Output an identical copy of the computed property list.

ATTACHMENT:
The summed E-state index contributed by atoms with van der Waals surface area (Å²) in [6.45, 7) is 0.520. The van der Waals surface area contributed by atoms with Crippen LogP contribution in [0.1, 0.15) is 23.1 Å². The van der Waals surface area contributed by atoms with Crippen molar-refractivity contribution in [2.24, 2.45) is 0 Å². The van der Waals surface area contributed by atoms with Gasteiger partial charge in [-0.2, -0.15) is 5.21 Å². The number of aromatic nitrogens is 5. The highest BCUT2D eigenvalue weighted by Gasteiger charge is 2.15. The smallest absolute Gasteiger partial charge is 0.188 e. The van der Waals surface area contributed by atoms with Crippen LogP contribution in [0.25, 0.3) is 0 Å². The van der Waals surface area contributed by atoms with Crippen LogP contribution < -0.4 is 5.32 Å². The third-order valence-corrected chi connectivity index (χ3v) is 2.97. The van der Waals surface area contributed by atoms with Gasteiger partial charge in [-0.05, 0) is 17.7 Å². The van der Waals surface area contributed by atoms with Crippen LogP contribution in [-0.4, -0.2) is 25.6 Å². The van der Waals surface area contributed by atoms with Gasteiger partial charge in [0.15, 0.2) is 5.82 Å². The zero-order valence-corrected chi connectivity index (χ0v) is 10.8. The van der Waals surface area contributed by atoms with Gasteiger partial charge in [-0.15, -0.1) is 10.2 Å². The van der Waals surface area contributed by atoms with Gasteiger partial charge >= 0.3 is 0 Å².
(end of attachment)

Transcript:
The summed E-state index contributed by atoms with van der Waals surface area (Å²) in [6.45, 7) is 0.520. The van der Waals surface area contributed by atoms with Crippen LogP contribution in [0.1, 0.15) is 23.1 Å². The van der Waals surface area contributed by atoms with Crippen molar-refractivity contribution in [2.24, 2.45) is 0 Å². The van der Waals surface area contributed by atoms with Gasteiger partial charge in [-0.2, -0.15) is 5.21 Å². The number of aromatic nitrogens is 5. The highest BCUT2D eigenvalue weighted by Gasteiger charge is 2.15. The smallest absolute Gasteiger partial charge is 0.188 e. The van der Waals surface area contributed by atoms with Crippen LogP contribution in [0.25, 0.3) is 0 Å². The van der Waals surface area contributed by atoms with Crippen LogP contribution < -0.4 is 5.32 Å². The third-order valence-corrected chi connectivity index (χ3v) is 2.97. The van der Waals surface area contributed by atoms with Gasteiger partial charge in [-0.05, 0) is 17.7 Å². The van der Waals surface area contributed by atoms with Crippen LogP contribution in [-0.4, -0.2) is 25.6 Å². The van der Waals surface area contributed by atoms with Gasteiger partial charge in [0.15, 0.2) is 5.82 Å². The zero-order valence-corrected chi connectivity index (χ0v) is 10.8. The van der Waals surface area contributed by atoms with Gasteiger partial charge in [-0.15, -0.1) is 10.2 Å². The van der Waals surface area contributed by atoms with Gasteiger partial charge >= 0.3 is 0 Å².